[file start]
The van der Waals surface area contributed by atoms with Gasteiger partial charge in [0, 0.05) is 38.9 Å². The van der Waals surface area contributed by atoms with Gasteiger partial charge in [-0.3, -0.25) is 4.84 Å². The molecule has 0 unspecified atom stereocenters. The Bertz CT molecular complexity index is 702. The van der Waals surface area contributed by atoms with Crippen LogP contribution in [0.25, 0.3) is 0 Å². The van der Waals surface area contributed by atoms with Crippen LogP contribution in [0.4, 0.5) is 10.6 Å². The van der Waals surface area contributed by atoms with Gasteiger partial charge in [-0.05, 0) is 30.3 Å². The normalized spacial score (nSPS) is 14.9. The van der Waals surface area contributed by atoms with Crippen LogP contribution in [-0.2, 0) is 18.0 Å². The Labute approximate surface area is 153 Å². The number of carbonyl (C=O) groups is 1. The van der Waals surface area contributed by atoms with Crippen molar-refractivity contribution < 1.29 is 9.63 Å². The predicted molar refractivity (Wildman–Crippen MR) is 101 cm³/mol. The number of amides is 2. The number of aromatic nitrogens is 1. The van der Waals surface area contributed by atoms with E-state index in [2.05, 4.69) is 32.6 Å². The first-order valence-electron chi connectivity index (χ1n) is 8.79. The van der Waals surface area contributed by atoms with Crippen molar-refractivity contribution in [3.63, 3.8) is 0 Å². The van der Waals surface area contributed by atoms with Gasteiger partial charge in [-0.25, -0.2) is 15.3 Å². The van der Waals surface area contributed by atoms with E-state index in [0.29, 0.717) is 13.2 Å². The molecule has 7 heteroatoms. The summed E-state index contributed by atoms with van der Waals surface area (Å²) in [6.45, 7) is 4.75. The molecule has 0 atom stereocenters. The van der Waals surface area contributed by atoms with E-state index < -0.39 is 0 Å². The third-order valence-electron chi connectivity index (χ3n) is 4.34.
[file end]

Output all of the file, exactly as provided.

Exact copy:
The van der Waals surface area contributed by atoms with Gasteiger partial charge in [0, 0.05) is 38.9 Å². The van der Waals surface area contributed by atoms with Gasteiger partial charge in [-0.3, -0.25) is 4.84 Å². The molecule has 0 unspecified atom stereocenters. The Bertz CT molecular complexity index is 702. The van der Waals surface area contributed by atoms with Crippen LogP contribution in [0.25, 0.3) is 0 Å². The van der Waals surface area contributed by atoms with Crippen LogP contribution in [0.4, 0.5) is 10.6 Å². The van der Waals surface area contributed by atoms with Gasteiger partial charge in [-0.05, 0) is 30.3 Å². The normalized spacial score (nSPS) is 14.9. The van der Waals surface area contributed by atoms with Crippen LogP contribution in [-0.2, 0) is 18.0 Å². The Labute approximate surface area is 153 Å². The number of carbonyl (C=O) groups is 1. The van der Waals surface area contributed by atoms with Crippen molar-refractivity contribution < 1.29 is 9.63 Å². The predicted molar refractivity (Wildman–Crippen MR) is 101 cm³/mol. The number of amides is 2. The number of aromatic nitrogens is 1. The van der Waals surface area contributed by atoms with E-state index in [2.05, 4.69) is 32.6 Å². The first-order valence-electron chi connectivity index (χ1n) is 8.79. The van der Waals surface area contributed by atoms with Crippen molar-refractivity contribution in [3.63, 3.8) is 0 Å². The van der Waals surface area contributed by atoms with Gasteiger partial charge in [-0.25, -0.2) is 15.3 Å². The van der Waals surface area contributed by atoms with E-state index in [0.29, 0.717) is 13.2 Å². The molecule has 7 heteroatoms. The summed E-state index contributed by atoms with van der Waals surface area (Å²) in [6.45, 7) is 4.75. The molecule has 0 atom stereocenters. The van der Waals surface area contributed by atoms with E-state index < -0.39 is 0 Å². The third-order valence-electron chi connectivity index (χ3n) is 4.34.